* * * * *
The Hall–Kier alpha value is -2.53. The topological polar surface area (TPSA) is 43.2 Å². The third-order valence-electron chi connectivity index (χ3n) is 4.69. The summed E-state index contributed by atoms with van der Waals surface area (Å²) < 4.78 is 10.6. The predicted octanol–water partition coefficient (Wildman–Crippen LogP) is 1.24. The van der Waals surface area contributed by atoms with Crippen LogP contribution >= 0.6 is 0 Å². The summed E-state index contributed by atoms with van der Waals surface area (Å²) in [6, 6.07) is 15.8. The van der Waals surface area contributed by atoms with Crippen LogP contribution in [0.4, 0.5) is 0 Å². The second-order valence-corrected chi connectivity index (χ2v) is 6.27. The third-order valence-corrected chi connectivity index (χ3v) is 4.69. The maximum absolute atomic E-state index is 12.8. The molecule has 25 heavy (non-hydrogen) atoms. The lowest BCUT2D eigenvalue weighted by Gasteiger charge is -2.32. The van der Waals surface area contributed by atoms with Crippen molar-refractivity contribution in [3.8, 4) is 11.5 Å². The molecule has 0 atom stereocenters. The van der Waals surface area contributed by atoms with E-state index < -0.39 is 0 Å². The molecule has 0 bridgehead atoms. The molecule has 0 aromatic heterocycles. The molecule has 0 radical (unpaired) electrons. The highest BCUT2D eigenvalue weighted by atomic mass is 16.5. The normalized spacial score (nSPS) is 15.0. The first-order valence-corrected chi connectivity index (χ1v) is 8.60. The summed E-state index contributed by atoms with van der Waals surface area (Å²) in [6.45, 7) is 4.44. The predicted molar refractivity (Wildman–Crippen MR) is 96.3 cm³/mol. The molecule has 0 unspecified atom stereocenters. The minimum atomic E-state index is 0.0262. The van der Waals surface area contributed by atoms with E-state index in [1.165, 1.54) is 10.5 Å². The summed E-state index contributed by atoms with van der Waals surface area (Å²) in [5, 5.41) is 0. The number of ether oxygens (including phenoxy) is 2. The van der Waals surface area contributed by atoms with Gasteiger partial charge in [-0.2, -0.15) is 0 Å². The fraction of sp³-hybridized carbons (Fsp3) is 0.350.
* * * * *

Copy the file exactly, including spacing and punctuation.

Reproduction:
The Hall–Kier alpha value is -2.53. The topological polar surface area (TPSA) is 43.2 Å². The third-order valence-electron chi connectivity index (χ3n) is 4.69. The summed E-state index contributed by atoms with van der Waals surface area (Å²) < 4.78 is 10.6. The predicted octanol–water partition coefficient (Wildman–Crippen LogP) is 1.24. The van der Waals surface area contributed by atoms with Crippen LogP contribution >= 0.6 is 0 Å². The summed E-state index contributed by atoms with van der Waals surface area (Å²) in [6, 6.07) is 15.8. The van der Waals surface area contributed by atoms with Crippen LogP contribution in [0.4, 0.5) is 0 Å². The second-order valence-corrected chi connectivity index (χ2v) is 6.27. The third-order valence-corrected chi connectivity index (χ3v) is 4.69. The maximum absolute atomic E-state index is 12.8. The molecule has 25 heavy (non-hydrogen) atoms. The lowest BCUT2D eigenvalue weighted by Gasteiger charge is -2.32. The van der Waals surface area contributed by atoms with Crippen molar-refractivity contribution in [3.8, 4) is 11.5 Å². The molecule has 0 atom stereocenters. The van der Waals surface area contributed by atoms with E-state index < -0.39 is 0 Å². The molecule has 0 bridgehead atoms. The molecule has 0 aromatic heterocycles. The molecule has 0 radical (unpaired) electrons. The highest BCUT2D eigenvalue weighted by atomic mass is 16.5. The normalized spacial score (nSPS) is 15.0. The first-order valence-corrected chi connectivity index (χ1v) is 8.60. The summed E-state index contributed by atoms with van der Waals surface area (Å²) in [6.45, 7) is 4.44. The predicted molar refractivity (Wildman–Crippen MR) is 96.3 cm³/mol. The molecule has 0 unspecified atom stereocenters. The minimum atomic E-state index is 0.0262. The van der Waals surface area contributed by atoms with E-state index in [1.165, 1.54) is 10.5 Å². The summed E-state index contributed by atoms with van der Waals surface area (Å²) in [5, 5.41) is 0. The number of ether oxygens (including phenoxy) is 2. The van der Waals surface area contributed by atoms with Gasteiger partial charge in [-0.2, -0.15) is 0 Å². The fraction of sp³-hybridized carbons (Fsp3) is 0.350.